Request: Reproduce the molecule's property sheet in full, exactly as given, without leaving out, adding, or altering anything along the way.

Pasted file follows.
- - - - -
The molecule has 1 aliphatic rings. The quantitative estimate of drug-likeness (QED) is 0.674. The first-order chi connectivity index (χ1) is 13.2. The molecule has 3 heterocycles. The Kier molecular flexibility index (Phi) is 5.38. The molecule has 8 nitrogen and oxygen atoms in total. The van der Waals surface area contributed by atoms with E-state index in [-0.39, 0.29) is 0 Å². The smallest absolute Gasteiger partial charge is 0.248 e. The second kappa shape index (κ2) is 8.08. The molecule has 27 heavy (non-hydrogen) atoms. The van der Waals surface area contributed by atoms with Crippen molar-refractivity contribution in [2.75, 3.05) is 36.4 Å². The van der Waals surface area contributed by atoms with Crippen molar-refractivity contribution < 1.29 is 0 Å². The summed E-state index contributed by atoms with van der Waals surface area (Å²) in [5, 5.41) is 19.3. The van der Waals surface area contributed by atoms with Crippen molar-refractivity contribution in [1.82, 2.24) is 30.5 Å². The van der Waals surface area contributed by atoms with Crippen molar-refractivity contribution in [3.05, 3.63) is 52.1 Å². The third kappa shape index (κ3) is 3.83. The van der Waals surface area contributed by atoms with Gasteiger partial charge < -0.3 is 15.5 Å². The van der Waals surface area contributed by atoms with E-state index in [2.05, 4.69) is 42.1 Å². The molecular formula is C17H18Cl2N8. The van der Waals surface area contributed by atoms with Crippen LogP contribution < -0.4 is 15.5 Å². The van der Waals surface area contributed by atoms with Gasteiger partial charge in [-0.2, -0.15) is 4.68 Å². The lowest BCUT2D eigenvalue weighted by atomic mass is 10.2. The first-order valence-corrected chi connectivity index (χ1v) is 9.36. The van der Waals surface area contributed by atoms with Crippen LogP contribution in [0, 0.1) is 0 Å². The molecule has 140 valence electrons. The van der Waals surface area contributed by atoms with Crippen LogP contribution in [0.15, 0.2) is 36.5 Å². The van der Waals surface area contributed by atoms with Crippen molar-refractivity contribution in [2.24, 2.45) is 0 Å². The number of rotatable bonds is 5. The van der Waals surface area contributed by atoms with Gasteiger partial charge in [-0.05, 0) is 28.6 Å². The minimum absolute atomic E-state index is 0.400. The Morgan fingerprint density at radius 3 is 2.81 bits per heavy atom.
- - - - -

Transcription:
The molecule has 1 aliphatic rings. The quantitative estimate of drug-likeness (QED) is 0.674. The first-order chi connectivity index (χ1) is 13.2. The molecule has 3 heterocycles. The Kier molecular flexibility index (Phi) is 5.38. The molecule has 8 nitrogen and oxygen atoms in total. The van der Waals surface area contributed by atoms with E-state index in [-0.39, 0.29) is 0 Å². The smallest absolute Gasteiger partial charge is 0.248 e. The second kappa shape index (κ2) is 8.08. The molecule has 27 heavy (non-hydrogen) atoms. The van der Waals surface area contributed by atoms with Crippen molar-refractivity contribution in [2.75, 3.05) is 36.4 Å². The van der Waals surface area contributed by atoms with Crippen molar-refractivity contribution < 1.29 is 0 Å². The summed E-state index contributed by atoms with van der Waals surface area (Å²) in [5, 5.41) is 19.3. The van der Waals surface area contributed by atoms with Crippen molar-refractivity contribution in [1.82, 2.24) is 30.5 Å². The van der Waals surface area contributed by atoms with Crippen molar-refractivity contribution in [3.05, 3.63) is 52.1 Å². The third kappa shape index (κ3) is 3.83. The van der Waals surface area contributed by atoms with Gasteiger partial charge < -0.3 is 15.5 Å². The van der Waals surface area contributed by atoms with E-state index in [2.05, 4.69) is 42.1 Å². The molecular formula is C17H18Cl2N8. The van der Waals surface area contributed by atoms with Crippen LogP contribution < -0.4 is 15.5 Å². The van der Waals surface area contributed by atoms with Gasteiger partial charge in [-0.2, -0.15) is 4.68 Å². The lowest BCUT2D eigenvalue weighted by atomic mass is 10.2. The first-order valence-corrected chi connectivity index (χ1v) is 9.36. The van der Waals surface area contributed by atoms with Crippen LogP contribution in [0, 0.1) is 0 Å². The molecule has 140 valence electrons. The van der Waals surface area contributed by atoms with Crippen LogP contribution in [0.15, 0.2) is 36.5 Å². The van der Waals surface area contributed by atoms with Crippen molar-refractivity contribution in [2.24, 2.45) is 0 Å². The number of rotatable bonds is 5. The van der Waals surface area contributed by atoms with Gasteiger partial charge in [-0.05, 0) is 28.6 Å². The minimum absolute atomic E-state index is 0.400. The Morgan fingerprint density at radius 3 is 2.81 bits per heavy atom.